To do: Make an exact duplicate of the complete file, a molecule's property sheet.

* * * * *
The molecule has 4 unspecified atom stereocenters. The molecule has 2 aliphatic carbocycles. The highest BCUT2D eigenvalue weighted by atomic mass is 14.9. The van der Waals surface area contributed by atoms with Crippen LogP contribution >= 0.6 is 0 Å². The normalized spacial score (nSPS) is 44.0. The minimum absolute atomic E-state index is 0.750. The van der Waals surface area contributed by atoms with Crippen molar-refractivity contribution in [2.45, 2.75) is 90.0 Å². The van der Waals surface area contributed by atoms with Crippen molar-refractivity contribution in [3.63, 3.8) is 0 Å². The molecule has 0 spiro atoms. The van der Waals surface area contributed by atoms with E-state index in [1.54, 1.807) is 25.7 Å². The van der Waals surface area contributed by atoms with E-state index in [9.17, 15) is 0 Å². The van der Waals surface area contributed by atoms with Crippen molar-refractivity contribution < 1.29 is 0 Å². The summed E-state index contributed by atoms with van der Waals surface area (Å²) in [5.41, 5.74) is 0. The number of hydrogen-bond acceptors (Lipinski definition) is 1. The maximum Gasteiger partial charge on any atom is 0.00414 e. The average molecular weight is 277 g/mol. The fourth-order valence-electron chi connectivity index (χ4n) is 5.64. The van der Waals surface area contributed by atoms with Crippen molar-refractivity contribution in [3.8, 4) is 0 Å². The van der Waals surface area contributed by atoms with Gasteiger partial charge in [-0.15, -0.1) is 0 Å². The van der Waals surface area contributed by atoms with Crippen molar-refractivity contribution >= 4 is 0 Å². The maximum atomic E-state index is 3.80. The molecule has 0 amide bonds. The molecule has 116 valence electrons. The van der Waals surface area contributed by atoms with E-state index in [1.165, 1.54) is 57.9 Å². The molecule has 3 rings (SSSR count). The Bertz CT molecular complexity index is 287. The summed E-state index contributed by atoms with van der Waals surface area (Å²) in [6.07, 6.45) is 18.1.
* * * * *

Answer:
The molecule has 4 unspecified atom stereocenters. The molecule has 2 aliphatic carbocycles. The highest BCUT2D eigenvalue weighted by atomic mass is 14.9. The van der Waals surface area contributed by atoms with Crippen LogP contribution >= 0.6 is 0 Å². The normalized spacial score (nSPS) is 44.0. The minimum absolute atomic E-state index is 0.750. The van der Waals surface area contributed by atoms with Crippen molar-refractivity contribution in [2.45, 2.75) is 90.0 Å². The van der Waals surface area contributed by atoms with Crippen molar-refractivity contribution in [3.63, 3.8) is 0 Å². The molecule has 0 spiro atoms. The van der Waals surface area contributed by atoms with E-state index in [1.54, 1.807) is 25.7 Å². The van der Waals surface area contributed by atoms with E-state index in [9.17, 15) is 0 Å². The van der Waals surface area contributed by atoms with Crippen molar-refractivity contribution < 1.29 is 0 Å². The summed E-state index contributed by atoms with van der Waals surface area (Å²) in [5.41, 5.74) is 0. The number of hydrogen-bond acceptors (Lipinski definition) is 1. The maximum Gasteiger partial charge on any atom is 0.00414 e. The average molecular weight is 277 g/mol. The fourth-order valence-electron chi connectivity index (χ4n) is 5.64. The van der Waals surface area contributed by atoms with Crippen molar-refractivity contribution in [3.8, 4) is 0 Å². The van der Waals surface area contributed by atoms with Gasteiger partial charge in [-0.15, -0.1) is 0 Å². The van der Waals surface area contributed by atoms with Crippen molar-refractivity contribution >= 4 is 0 Å². The maximum atomic E-state index is 3.80. The molecule has 0 amide bonds. The molecule has 116 valence electrons. The van der Waals surface area contributed by atoms with E-state index in [1.165, 1.54) is 57.9 Å². The molecule has 3 rings (SSSR count). The Bertz CT molecular complexity index is 287. The summed E-state index contributed by atoms with van der Waals surface area (Å²) in [6.07, 6.45) is 18.1.